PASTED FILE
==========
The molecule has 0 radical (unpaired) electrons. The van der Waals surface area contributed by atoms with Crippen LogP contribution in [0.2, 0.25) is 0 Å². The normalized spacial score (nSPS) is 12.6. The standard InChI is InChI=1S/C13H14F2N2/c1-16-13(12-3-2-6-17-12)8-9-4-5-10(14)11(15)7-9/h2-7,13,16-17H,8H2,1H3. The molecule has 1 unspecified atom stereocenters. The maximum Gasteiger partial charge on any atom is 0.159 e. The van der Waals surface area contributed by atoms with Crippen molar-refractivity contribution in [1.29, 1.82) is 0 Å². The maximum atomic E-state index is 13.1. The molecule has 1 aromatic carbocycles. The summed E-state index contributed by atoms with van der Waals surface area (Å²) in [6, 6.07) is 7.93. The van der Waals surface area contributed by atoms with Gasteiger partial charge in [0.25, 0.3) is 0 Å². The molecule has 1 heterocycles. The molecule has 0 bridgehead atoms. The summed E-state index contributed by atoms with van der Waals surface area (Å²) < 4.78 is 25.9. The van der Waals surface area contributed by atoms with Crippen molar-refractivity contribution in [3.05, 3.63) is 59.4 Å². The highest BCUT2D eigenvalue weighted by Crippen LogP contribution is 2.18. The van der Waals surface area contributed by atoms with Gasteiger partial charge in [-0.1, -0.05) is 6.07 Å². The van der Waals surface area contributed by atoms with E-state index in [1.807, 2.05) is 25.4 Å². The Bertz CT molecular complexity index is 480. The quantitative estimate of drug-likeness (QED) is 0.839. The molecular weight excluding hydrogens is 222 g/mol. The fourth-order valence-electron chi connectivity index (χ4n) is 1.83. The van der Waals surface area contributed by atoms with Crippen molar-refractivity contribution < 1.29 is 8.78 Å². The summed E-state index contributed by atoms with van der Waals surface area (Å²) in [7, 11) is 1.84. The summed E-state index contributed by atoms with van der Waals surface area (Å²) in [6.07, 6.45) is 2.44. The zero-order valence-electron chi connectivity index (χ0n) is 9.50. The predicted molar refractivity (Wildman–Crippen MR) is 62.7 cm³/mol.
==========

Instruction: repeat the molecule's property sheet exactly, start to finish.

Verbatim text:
The molecule has 0 radical (unpaired) electrons. The van der Waals surface area contributed by atoms with Crippen LogP contribution in [0.2, 0.25) is 0 Å². The normalized spacial score (nSPS) is 12.6. The standard InChI is InChI=1S/C13H14F2N2/c1-16-13(12-3-2-6-17-12)8-9-4-5-10(14)11(15)7-9/h2-7,13,16-17H,8H2,1H3. The molecule has 1 unspecified atom stereocenters. The maximum Gasteiger partial charge on any atom is 0.159 e. The van der Waals surface area contributed by atoms with Crippen molar-refractivity contribution in [1.29, 1.82) is 0 Å². The maximum atomic E-state index is 13.1. The molecule has 1 aromatic carbocycles. The summed E-state index contributed by atoms with van der Waals surface area (Å²) in [6, 6.07) is 7.93. The van der Waals surface area contributed by atoms with Gasteiger partial charge in [0.25, 0.3) is 0 Å². The molecule has 1 heterocycles. The molecule has 0 bridgehead atoms. The summed E-state index contributed by atoms with van der Waals surface area (Å²) < 4.78 is 25.9. The van der Waals surface area contributed by atoms with Crippen molar-refractivity contribution in [3.05, 3.63) is 59.4 Å². The highest BCUT2D eigenvalue weighted by Crippen LogP contribution is 2.18. The van der Waals surface area contributed by atoms with Gasteiger partial charge in [-0.1, -0.05) is 6.07 Å². The van der Waals surface area contributed by atoms with E-state index in [1.807, 2.05) is 25.4 Å². The Bertz CT molecular complexity index is 480. The quantitative estimate of drug-likeness (QED) is 0.839. The molecular weight excluding hydrogens is 222 g/mol. The fourth-order valence-electron chi connectivity index (χ4n) is 1.83. The van der Waals surface area contributed by atoms with Crippen molar-refractivity contribution < 1.29 is 8.78 Å². The summed E-state index contributed by atoms with van der Waals surface area (Å²) in [7, 11) is 1.84. The summed E-state index contributed by atoms with van der Waals surface area (Å²) in [6.07, 6.45) is 2.44. The zero-order valence-electron chi connectivity index (χ0n) is 9.50. The predicted molar refractivity (Wildman–Crippen MR) is 62.7 cm³/mol.